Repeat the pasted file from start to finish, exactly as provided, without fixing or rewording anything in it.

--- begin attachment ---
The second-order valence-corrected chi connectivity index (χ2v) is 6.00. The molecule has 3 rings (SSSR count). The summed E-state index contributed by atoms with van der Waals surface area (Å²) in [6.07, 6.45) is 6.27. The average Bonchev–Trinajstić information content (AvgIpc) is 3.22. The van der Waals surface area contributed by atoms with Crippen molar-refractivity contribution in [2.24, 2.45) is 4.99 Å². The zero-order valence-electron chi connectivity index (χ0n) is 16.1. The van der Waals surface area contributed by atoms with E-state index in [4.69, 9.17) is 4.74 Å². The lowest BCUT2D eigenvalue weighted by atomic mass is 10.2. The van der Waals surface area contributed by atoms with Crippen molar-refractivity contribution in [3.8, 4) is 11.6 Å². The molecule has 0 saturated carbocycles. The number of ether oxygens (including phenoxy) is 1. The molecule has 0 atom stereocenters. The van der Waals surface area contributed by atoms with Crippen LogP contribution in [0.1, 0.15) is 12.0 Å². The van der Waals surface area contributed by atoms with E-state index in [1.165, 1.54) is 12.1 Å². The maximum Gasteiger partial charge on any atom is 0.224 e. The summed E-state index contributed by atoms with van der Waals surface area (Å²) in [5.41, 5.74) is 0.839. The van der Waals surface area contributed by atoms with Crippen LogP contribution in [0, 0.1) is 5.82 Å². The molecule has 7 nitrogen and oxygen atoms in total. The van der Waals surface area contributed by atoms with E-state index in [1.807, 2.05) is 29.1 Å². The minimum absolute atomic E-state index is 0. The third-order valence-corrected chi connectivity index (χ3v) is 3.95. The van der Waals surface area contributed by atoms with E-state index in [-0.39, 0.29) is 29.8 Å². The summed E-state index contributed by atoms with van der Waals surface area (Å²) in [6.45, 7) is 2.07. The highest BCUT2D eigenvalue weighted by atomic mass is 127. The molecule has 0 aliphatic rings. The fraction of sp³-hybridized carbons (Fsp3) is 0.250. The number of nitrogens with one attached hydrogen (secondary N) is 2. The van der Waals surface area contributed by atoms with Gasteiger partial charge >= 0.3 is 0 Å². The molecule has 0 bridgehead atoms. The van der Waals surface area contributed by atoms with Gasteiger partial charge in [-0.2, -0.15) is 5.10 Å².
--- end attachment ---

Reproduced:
The second-order valence-corrected chi connectivity index (χ2v) is 6.00. The molecule has 3 rings (SSSR count). The summed E-state index contributed by atoms with van der Waals surface area (Å²) in [6.07, 6.45) is 6.27. The average Bonchev–Trinajstić information content (AvgIpc) is 3.22. The van der Waals surface area contributed by atoms with Crippen molar-refractivity contribution in [2.24, 2.45) is 4.99 Å². The zero-order valence-electron chi connectivity index (χ0n) is 16.1. The van der Waals surface area contributed by atoms with E-state index in [4.69, 9.17) is 4.74 Å². The lowest BCUT2D eigenvalue weighted by atomic mass is 10.2. The van der Waals surface area contributed by atoms with Crippen molar-refractivity contribution in [3.8, 4) is 11.6 Å². The molecule has 0 saturated carbocycles. The number of ether oxygens (including phenoxy) is 1. The molecule has 0 atom stereocenters. The van der Waals surface area contributed by atoms with Crippen LogP contribution in [0.1, 0.15) is 12.0 Å². The van der Waals surface area contributed by atoms with E-state index in [1.165, 1.54) is 12.1 Å². The maximum Gasteiger partial charge on any atom is 0.224 e. The summed E-state index contributed by atoms with van der Waals surface area (Å²) in [5.41, 5.74) is 0.839. The van der Waals surface area contributed by atoms with Crippen LogP contribution in [0, 0.1) is 5.82 Å². The molecule has 7 nitrogen and oxygen atoms in total. The van der Waals surface area contributed by atoms with E-state index in [1.807, 2.05) is 29.1 Å². The minimum absolute atomic E-state index is 0. The third-order valence-corrected chi connectivity index (χ3v) is 3.95. The van der Waals surface area contributed by atoms with E-state index in [-0.39, 0.29) is 29.8 Å². The summed E-state index contributed by atoms with van der Waals surface area (Å²) in [6.45, 7) is 2.07. The highest BCUT2D eigenvalue weighted by atomic mass is 127. The molecule has 0 aliphatic rings. The fraction of sp³-hybridized carbons (Fsp3) is 0.250. The number of nitrogens with one attached hydrogen (secondary N) is 2. The van der Waals surface area contributed by atoms with Gasteiger partial charge >= 0.3 is 0 Å². The molecule has 0 bridgehead atoms. The van der Waals surface area contributed by atoms with Gasteiger partial charge in [-0.2, -0.15) is 5.10 Å².